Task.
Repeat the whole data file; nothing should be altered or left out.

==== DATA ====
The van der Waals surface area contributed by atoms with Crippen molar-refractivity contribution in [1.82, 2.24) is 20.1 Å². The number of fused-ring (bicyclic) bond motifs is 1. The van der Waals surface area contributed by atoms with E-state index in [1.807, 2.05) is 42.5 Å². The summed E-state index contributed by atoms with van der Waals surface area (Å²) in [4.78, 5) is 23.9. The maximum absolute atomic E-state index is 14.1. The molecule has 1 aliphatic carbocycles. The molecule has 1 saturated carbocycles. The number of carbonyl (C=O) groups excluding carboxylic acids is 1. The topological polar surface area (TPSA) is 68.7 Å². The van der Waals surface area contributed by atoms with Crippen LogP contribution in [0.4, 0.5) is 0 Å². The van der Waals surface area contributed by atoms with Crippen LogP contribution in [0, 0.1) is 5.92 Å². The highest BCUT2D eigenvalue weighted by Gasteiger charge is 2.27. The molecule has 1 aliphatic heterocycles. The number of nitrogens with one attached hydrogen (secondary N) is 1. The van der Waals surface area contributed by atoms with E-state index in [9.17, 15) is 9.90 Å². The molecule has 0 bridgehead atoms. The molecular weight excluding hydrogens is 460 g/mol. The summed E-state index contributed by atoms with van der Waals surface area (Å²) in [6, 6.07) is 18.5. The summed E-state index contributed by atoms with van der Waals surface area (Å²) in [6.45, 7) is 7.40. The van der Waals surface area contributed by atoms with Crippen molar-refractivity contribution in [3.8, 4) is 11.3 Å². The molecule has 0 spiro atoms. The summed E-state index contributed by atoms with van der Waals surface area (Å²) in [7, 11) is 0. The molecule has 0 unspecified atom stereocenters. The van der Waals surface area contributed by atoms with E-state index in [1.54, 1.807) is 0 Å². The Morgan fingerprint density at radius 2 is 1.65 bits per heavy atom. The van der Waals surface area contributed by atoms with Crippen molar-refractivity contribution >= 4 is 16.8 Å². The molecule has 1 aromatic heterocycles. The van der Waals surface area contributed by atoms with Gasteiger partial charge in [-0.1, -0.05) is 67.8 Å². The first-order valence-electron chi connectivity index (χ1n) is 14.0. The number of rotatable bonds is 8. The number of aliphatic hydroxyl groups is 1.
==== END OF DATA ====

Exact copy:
The van der Waals surface area contributed by atoms with Crippen molar-refractivity contribution in [1.82, 2.24) is 20.1 Å². The number of fused-ring (bicyclic) bond motifs is 1. The van der Waals surface area contributed by atoms with E-state index in [1.807, 2.05) is 42.5 Å². The summed E-state index contributed by atoms with van der Waals surface area (Å²) in [4.78, 5) is 23.9. The maximum absolute atomic E-state index is 14.1. The molecule has 1 aliphatic carbocycles. The molecule has 1 saturated carbocycles. The number of carbonyl (C=O) groups excluding carboxylic acids is 1. The topological polar surface area (TPSA) is 68.7 Å². The van der Waals surface area contributed by atoms with Crippen LogP contribution in [0.4, 0.5) is 0 Å². The van der Waals surface area contributed by atoms with Crippen LogP contribution in [0, 0.1) is 5.92 Å². The highest BCUT2D eigenvalue weighted by Gasteiger charge is 2.27. The molecule has 1 aliphatic heterocycles. The number of nitrogens with one attached hydrogen (secondary N) is 1. The van der Waals surface area contributed by atoms with E-state index in [9.17, 15) is 9.90 Å². The molecule has 0 bridgehead atoms. The molecular weight excluding hydrogens is 460 g/mol. The summed E-state index contributed by atoms with van der Waals surface area (Å²) in [6, 6.07) is 18.5. The summed E-state index contributed by atoms with van der Waals surface area (Å²) in [6.45, 7) is 7.40. The van der Waals surface area contributed by atoms with Crippen molar-refractivity contribution in [3.8, 4) is 11.3 Å². The molecule has 0 spiro atoms. The summed E-state index contributed by atoms with van der Waals surface area (Å²) in [7, 11) is 0. The molecule has 0 unspecified atom stereocenters. The van der Waals surface area contributed by atoms with E-state index in [1.54, 1.807) is 0 Å². The Morgan fingerprint density at radius 2 is 1.65 bits per heavy atom. The van der Waals surface area contributed by atoms with Crippen molar-refractivity contribution >= 4 is 16.8 Å². The molecule has 1 aromatic heterocycles. The van der Waals surface area contributed by atoms with Gasteiger partial charge in [-0.1, -0.05) is 67.8 Å². The first-order valence-electron chi connectivity index (χ1n) is 14.0. The number of rotatable bonds is 8. The number of aliphatic hydroxyl groups is 1.